I'm falling behind. The other day a study came out that suggests reading Shakespeare is good for your brain.
"The brain appears to become baffled by something unexpected in the text that jolts it into a higher level of thinking." Ok, that makes sense. That's the same sort of logic that suggests that people do puzzles, play games, and so on. in other words, exercise your brain. Can't say I have a problem with that!
There's a book coming out called "Shakespeare Thinking" on the subject. How does someone get an entire book out of that? I guess I acknowledge the value of the finding but I'm not sure that it's all that related to Shakespeare specifically. They're basically saying that when you encounter word structures that are unfamiliar to you, your brain has to work harder to get them to make sense. When trying to explain this to people I always used the example: "I have of late but wherefore I know not lost all my mirth." Had Shakespeare said "I have lost all my mirth as of late and wherefore I know not", it would have been more in tune with the way someone today would say it ("I'm bummed out lately and I don't know why"). But as written it's got a much nicer cadence to it (something that we all recognize as iambic, ba BAH ba BAH ba BAH..) that the typical reader wouldn't necessarily know, but would still be able to process.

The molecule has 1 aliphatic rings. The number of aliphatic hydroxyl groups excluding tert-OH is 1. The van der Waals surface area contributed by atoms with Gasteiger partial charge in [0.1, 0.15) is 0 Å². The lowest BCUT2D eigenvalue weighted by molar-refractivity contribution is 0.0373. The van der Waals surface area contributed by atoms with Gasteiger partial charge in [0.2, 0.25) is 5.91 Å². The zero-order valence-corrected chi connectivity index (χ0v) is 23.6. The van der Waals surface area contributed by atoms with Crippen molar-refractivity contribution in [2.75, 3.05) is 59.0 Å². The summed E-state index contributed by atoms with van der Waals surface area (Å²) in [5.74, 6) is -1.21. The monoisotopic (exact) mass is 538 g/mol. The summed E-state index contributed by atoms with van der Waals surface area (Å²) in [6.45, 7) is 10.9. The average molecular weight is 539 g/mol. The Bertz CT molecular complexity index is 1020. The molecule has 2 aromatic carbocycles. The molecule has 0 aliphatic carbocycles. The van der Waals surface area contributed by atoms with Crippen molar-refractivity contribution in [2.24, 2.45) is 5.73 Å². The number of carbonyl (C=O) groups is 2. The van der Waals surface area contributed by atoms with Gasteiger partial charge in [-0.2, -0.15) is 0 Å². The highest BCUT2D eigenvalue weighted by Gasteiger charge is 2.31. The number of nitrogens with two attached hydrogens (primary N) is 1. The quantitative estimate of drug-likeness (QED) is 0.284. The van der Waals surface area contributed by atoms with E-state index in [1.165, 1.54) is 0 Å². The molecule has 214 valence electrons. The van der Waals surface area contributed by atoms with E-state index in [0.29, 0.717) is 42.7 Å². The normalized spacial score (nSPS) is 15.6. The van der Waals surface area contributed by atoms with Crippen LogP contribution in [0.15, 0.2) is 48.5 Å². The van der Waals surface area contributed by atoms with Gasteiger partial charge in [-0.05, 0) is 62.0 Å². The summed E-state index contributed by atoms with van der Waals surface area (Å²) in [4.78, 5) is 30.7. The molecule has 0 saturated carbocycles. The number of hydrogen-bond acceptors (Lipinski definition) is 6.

The obvious question to ask is what happens to those of us for whom reading Shakespeare is not "something unexpected"? Do we no longer get the cerebral kick that folks more in tune with more "pedestrian" reading get?